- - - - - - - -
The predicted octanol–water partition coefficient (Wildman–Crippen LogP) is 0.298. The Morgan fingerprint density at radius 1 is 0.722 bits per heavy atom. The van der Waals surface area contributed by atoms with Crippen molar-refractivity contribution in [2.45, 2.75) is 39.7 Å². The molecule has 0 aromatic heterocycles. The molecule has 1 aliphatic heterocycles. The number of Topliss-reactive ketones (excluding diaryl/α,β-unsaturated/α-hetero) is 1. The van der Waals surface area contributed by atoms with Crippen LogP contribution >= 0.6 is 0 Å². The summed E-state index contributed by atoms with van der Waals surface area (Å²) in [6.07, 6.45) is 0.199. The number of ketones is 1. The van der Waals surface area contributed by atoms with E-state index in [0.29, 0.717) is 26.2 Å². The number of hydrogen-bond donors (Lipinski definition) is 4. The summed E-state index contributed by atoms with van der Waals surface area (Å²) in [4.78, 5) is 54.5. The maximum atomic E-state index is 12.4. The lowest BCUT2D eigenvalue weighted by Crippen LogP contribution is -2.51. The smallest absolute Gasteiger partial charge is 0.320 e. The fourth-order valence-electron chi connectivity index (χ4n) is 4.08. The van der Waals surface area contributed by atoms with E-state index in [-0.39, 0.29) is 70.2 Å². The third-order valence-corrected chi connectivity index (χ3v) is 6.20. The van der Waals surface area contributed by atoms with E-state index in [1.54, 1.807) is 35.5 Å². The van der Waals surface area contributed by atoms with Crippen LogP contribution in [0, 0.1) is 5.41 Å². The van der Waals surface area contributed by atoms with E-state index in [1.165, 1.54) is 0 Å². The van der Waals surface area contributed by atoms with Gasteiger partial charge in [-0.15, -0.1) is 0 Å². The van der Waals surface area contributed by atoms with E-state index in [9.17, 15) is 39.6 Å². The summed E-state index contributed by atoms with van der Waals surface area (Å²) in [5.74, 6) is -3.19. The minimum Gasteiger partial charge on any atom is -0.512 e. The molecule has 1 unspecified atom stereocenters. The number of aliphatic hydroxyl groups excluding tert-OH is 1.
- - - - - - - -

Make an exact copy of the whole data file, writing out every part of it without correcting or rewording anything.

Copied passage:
The predicted octanol–water partition coefficient (Wildman–Crippen LogP) is 0.298. The Morgan fingerprint density at radius 1 is 0.722 bits per heavy atom. The van der Waals surface area contributed by atoms with Crippen molar-refractivity contribution in [2.45, 2.75) is 39.7 Å². The molecule has 0 aromatic heterocycles. The molecule has 1 aliphatic heterocycles. The number of Topliss-reactive ketones (excluding diaryl/α,β-unsaturated/α-hetero) is 1. The van der Waals surface area contributed by atoms with Crippen LogP contribution >= 0.6 is 0 Å². The summed E-state index contributed by atoms with van der Waals surface area (Å²) in [6.07, 6.45) is 0.199. The number of ketones is 1. The van der Waals surface area contributed by atoms with E-state index in [0.29, 0.717) is 26.2 Å². The number of hydrogen-bond donors (Lipinski definition) is 4. The summed E-state index contributed by atoms with van der Waals surface area (Å²) in [4.78, 5) is 54.5. The maximum atomic E-state index is 12.4. The lowest BCUT2D eigenvalue weighted by Crippen LogP contribution is -2.51. The smallest absolute Gasteiger partial charge is 0.320 e. The fourth-order valence-electron chi connectivity index (χ4n) is 4.08. The van der Waals surface area contributed by atoms with E-state index in [-0.39, 0.29) is 70.2 Å². The third-order valence-corrected chi connectivity index (χ3v) is 6.20. The van der Waals surface area contributed by atoms with E-state index in [1.54, 1.807) is 35.5 Å². The van der Waals surface area contributed by atoms with Crippen LogP contribution in [0, 0.1) is 5.41 Å². The van der Waals surface area contributed by atoms with E-state index in [1.165, 1.54) is 0 Å². The van der Waals surface area contributed by atoms with Gasteiger partial charge in [-0.15, -0.1) is 0 Å². The van der Waals surface area contributed by atoms with E-state index in [9.17, 15) is 39.6 Å². The summed E-state index contributed by atoms with van der Waals surface area (Å²) in [5.74, 6) is -3.19. The minimum Gasteiger partial charge on any atom is -0.512 e. The molecule has 1 unspecified atom stereocenters. The number of aliphatic hydroxyl groups excluding tert-OH is 1.